What you do in a coup

The first sign was messages from two different friends at 11pm asking me “What the hell is going on?” I think, “I’m drinking a Campari spritz on my balcony in the breeze” but know this isn’t the right answer.

I take to Twitter and Facebook and am glued there until dawn watching a coup unfold in my adopted city, Istanbul. At 1:30am a Turkish friend calls to check on me and offer to come get me if I’m afraid. Strangely, I’m not afraid, but it gives me a feeling of security to know someone has my back. I check in with my friend up the hill who tells me she is on her fifth vodka, so she’s doing fine. Through the night a circle of dozens of friends continues to check in on each other and update each other as much as possible, culling our news from social media as much as the official news, which at some points in the night consists of a broadcast of empty chairs in a newsroom as the coup conflict enters the news building.

At dawn, I fall into an exhausted headachy sleep, hoping the sonic booms from jet flyovers are over so I don’t have to be jolted out of my bed in unconscious confusion, as opposed to the completely logical conscious confusion I feel up to then.

I sleep until 9:30am then crawl out of bed wondering what to do. The world is silent. No sounds of traffic or horns, a few birds twittering, but the normally raucous seagulls seem subdued and shell-shocked. They spent the night being lifted from their perches to circle aimlessly too.

I make blueberry pancakes and coffee. Last night after work I stopped at the grocery store. A minor miracle since lately I’m addicted to food delivery services. I’m thankful I have food in the house, enough for a few days, as much because cooking will give me something to do as because I’m hungry. The one immediate concern pricking the back of my mind is that I need water. We don’t generally drink our tap water in Turkey because of the nasty additives, so if I’m going to be holed up at home for any length of time that’s the one thing I don’t have enough of. I congratulate myself for overcoming my shopping guilt and buying Nutella and a loaf of bread early last night, pre-coup. I should be able to subsist on that for days, right? Although this being Turkey I’m relatively certain that no matter what the longterm fallout is, we will all be back on the streets as usual in a few days.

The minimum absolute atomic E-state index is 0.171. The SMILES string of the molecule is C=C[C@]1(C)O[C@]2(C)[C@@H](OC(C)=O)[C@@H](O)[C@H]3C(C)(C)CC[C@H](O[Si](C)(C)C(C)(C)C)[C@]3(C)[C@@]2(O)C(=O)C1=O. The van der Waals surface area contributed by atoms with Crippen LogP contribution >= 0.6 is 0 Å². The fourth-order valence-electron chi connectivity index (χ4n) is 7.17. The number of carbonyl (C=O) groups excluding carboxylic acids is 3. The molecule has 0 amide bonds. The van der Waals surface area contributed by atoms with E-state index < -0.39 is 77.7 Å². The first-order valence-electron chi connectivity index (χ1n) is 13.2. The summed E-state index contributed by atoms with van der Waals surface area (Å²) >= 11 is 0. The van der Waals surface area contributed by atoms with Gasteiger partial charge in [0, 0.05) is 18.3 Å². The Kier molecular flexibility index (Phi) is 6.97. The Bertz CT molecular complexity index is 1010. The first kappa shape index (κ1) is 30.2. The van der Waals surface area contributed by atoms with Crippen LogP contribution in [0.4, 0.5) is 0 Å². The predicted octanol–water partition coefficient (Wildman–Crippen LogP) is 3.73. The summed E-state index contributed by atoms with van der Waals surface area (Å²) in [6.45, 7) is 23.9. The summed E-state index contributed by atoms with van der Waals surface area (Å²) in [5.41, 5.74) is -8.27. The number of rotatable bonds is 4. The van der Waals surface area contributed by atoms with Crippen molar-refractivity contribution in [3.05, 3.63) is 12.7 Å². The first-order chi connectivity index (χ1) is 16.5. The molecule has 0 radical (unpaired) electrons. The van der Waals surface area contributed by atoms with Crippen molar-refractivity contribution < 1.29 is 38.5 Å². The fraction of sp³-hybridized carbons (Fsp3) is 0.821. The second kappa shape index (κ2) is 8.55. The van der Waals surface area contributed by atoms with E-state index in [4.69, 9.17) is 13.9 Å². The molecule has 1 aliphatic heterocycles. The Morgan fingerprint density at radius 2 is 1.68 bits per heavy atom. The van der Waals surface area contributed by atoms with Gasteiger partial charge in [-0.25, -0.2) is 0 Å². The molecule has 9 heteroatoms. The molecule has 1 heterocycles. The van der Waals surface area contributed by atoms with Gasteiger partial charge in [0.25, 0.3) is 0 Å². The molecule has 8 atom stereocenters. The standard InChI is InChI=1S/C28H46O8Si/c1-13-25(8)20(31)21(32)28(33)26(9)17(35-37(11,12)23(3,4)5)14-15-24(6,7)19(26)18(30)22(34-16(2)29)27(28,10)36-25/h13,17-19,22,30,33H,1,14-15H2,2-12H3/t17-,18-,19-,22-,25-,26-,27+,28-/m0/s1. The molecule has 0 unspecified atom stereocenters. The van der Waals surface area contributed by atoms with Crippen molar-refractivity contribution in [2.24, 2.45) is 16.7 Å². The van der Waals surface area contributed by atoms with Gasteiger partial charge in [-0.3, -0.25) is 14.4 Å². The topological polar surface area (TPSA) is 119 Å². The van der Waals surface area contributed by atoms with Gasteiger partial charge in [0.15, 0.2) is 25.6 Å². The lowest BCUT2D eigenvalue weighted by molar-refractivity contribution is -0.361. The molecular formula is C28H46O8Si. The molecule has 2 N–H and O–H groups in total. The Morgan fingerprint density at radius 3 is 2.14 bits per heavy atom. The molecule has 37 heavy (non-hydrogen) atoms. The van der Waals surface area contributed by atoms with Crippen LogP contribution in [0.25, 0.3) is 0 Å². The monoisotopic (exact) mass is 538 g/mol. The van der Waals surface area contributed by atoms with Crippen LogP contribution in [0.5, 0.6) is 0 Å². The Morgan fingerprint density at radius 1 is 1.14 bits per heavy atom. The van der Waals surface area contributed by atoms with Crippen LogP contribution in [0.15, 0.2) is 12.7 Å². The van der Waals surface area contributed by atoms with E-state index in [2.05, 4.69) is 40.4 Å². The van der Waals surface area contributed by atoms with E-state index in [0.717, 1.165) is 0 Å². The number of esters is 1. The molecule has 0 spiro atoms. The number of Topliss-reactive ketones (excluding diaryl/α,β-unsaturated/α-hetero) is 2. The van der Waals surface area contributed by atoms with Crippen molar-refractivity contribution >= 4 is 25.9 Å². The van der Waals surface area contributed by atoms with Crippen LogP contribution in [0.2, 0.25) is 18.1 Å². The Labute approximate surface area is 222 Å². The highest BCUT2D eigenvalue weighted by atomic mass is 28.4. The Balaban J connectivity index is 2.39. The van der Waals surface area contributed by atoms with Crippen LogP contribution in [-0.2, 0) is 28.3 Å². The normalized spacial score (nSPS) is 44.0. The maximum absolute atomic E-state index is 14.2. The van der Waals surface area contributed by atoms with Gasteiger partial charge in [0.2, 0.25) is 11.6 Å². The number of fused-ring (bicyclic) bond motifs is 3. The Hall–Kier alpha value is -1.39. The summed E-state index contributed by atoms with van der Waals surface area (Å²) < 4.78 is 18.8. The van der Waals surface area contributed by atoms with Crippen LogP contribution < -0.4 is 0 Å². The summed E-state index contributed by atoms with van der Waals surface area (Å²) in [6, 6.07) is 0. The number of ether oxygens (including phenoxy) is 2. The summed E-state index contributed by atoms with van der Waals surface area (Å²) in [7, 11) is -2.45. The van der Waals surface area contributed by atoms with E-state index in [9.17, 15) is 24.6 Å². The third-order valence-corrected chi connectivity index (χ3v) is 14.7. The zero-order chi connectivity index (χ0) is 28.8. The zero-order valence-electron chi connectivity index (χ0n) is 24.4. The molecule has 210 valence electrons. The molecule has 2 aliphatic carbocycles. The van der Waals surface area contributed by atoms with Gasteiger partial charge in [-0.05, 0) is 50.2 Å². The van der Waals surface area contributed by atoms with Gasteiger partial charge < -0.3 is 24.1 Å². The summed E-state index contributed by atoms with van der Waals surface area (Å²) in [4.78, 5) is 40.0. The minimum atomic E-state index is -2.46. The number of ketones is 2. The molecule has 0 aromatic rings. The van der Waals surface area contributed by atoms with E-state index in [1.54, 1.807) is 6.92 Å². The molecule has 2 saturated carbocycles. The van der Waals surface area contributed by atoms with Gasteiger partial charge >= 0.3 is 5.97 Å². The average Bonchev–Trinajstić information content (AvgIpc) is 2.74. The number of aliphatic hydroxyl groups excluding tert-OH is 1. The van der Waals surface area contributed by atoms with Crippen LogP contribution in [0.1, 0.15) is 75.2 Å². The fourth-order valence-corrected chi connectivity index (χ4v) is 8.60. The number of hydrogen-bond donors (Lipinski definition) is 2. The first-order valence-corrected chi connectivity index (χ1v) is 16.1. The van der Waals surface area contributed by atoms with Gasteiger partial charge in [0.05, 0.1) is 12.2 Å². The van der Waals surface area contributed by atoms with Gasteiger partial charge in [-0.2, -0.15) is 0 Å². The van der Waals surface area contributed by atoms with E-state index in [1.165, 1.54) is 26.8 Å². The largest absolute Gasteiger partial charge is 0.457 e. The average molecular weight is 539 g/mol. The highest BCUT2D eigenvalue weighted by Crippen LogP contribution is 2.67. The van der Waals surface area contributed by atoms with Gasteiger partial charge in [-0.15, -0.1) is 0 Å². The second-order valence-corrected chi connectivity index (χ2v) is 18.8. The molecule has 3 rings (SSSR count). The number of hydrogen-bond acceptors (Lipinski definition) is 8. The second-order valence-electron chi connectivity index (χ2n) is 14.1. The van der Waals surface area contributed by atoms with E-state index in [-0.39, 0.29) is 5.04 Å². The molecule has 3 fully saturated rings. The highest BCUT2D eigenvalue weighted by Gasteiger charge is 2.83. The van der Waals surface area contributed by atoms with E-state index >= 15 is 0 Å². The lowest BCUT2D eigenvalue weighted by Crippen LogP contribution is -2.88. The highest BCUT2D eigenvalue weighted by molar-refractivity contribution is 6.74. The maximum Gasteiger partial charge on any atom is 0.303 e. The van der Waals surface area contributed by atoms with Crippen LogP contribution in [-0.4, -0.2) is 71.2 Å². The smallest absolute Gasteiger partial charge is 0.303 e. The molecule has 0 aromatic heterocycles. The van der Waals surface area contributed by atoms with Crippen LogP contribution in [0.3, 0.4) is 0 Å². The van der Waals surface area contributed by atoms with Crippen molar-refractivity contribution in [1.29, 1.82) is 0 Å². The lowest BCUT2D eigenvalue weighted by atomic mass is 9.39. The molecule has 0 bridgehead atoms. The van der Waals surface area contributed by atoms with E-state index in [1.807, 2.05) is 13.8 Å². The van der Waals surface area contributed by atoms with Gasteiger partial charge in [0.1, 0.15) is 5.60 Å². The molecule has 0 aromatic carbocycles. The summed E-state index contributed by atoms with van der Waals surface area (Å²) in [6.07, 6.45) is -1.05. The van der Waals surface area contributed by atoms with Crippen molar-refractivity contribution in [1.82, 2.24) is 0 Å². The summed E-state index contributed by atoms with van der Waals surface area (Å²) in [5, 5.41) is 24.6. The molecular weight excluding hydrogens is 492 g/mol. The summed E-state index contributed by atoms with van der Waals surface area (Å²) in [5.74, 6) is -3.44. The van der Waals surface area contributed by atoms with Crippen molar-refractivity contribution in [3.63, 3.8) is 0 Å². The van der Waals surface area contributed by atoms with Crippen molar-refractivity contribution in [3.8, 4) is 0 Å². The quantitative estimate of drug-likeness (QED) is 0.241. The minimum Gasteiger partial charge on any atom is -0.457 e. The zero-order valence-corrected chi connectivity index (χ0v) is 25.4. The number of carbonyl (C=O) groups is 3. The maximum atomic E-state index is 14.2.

The good side of living six floors up in an apartment that faces the center of the block is the quiet and the green view. The bad side is that when there is any kind of protest or uprising I have no idea what’s happening on the streets. But I really want to have a supply of water on hand for the next few days, so after dawdling over my pancakes and coffee on the balcony overlooking my silent neighborhood, I get dressed, ride the elevator down six flights, and cautiously poke my head into the entry to see — complete normalcy.

The sun is shining, I see people walking up and down the street, and the owner of the little shop next to my building is on the sidewalk rearranging his wares. I open the door onto the sidewalk and see the smiling face of the owner of the furniture store two steps to the right of my building. He greets me with “Welcome!” and a big smile because, while on a normal day you might smile and say hi as you rush past each other, in a coup, you try to hold each other up.

I take two steps to my left and enter the convenience store next door. I see there are only two 5 liter bottles of water left and pick them both up. The shop owner, who has always been no more than distantly polite comes inside to take my money. We usually keep our exchanges to a minimum but we just had a coup so for the first time I ask him how he is. He shakes his head and answers with a paragraph of Turkish I don’t understand, but on the other hand I do. There was a coup attempt. This is good for no one. We will wait and see what happens next.

I pick up my 10 liters of water, take two steps to the right, and go back inside to wait. With everyone else.

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